The graph that should send shivers down the spine of distribution network MD’s

Displaced network Energy

This is AEMO(WA)’s view of the impact of increased PV and Battery uptake on the SWIS.  Additional displaced network energy represents 8% – 16% of energy currently served to small business and residential customers (RT1 – RT4 tariffs).  This group accounts for $1,104 million of network revenue for 2016/17 (out of a total of $1,520 million).  Assuming the current tariff structure is retained, revenue leakage would be $54 – $112 million.  Alternatively, the variable network tariff would need to increase by 10 – 22%, or up to 2c/kWh to compensate.

But that’s just the scary bit.  The really scary bit is…

This data doesn’t explicitly contemplate existing owners of PV retrofitting batteries.

This data doesn’t explicitly contemplate the negative feedback loop of higher tariffs contributing to higher uptake of batteries and PV.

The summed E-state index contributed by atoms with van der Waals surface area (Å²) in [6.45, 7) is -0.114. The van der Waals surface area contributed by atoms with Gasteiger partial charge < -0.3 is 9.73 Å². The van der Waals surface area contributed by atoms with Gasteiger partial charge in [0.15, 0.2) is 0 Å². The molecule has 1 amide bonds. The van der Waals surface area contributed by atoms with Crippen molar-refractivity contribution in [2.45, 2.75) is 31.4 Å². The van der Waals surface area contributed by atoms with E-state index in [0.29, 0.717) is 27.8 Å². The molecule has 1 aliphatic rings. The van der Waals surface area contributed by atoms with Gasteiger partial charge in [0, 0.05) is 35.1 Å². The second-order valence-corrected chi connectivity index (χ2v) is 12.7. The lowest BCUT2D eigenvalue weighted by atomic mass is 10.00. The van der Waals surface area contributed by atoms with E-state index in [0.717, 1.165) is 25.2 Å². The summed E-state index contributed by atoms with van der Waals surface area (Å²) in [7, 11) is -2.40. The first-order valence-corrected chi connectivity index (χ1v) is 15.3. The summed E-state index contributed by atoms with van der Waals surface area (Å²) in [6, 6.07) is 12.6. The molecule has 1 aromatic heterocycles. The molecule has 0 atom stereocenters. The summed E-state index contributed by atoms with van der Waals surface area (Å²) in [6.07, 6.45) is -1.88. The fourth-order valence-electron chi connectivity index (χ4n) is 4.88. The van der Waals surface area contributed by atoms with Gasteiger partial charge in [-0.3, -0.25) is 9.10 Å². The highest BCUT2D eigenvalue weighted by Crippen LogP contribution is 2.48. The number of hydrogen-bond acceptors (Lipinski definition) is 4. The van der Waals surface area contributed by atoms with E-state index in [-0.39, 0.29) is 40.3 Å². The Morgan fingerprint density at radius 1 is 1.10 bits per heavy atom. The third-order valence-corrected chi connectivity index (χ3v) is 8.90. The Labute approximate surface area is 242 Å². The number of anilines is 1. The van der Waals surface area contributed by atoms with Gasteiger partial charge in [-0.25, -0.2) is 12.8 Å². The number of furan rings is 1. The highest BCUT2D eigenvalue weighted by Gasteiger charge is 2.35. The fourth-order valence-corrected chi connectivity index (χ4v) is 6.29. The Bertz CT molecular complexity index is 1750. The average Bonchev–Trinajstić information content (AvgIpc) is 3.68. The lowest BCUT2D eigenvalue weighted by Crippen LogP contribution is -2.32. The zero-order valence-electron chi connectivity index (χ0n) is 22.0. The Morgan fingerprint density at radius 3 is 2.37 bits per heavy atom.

We know retailers are contemplating business models that see them moving to become providers of distributed capacity rather than distributing energy.

 This should be a wake-up call to DNSPs.  If DNSP’s were taxi companies this would be like Uber flashing its headlights to warn of an approaching threat.

DNSPs need to realise they’re in a competition for relevance and it’s a competition that we all – tax payers, PV owners, those of us without the means to participate in the distributed renewables economy – need them to win.

 Peer-to-peer energy trading changes the paradigm for energy industry players and energy consumers.  It maintains the relevance of network businesses.  It maintains the affordability of electricity for millions of Australians.

 There you have it; the data is plain to see.  But we need to change our thinking about energy provision to really understand what it means and then to do something about it.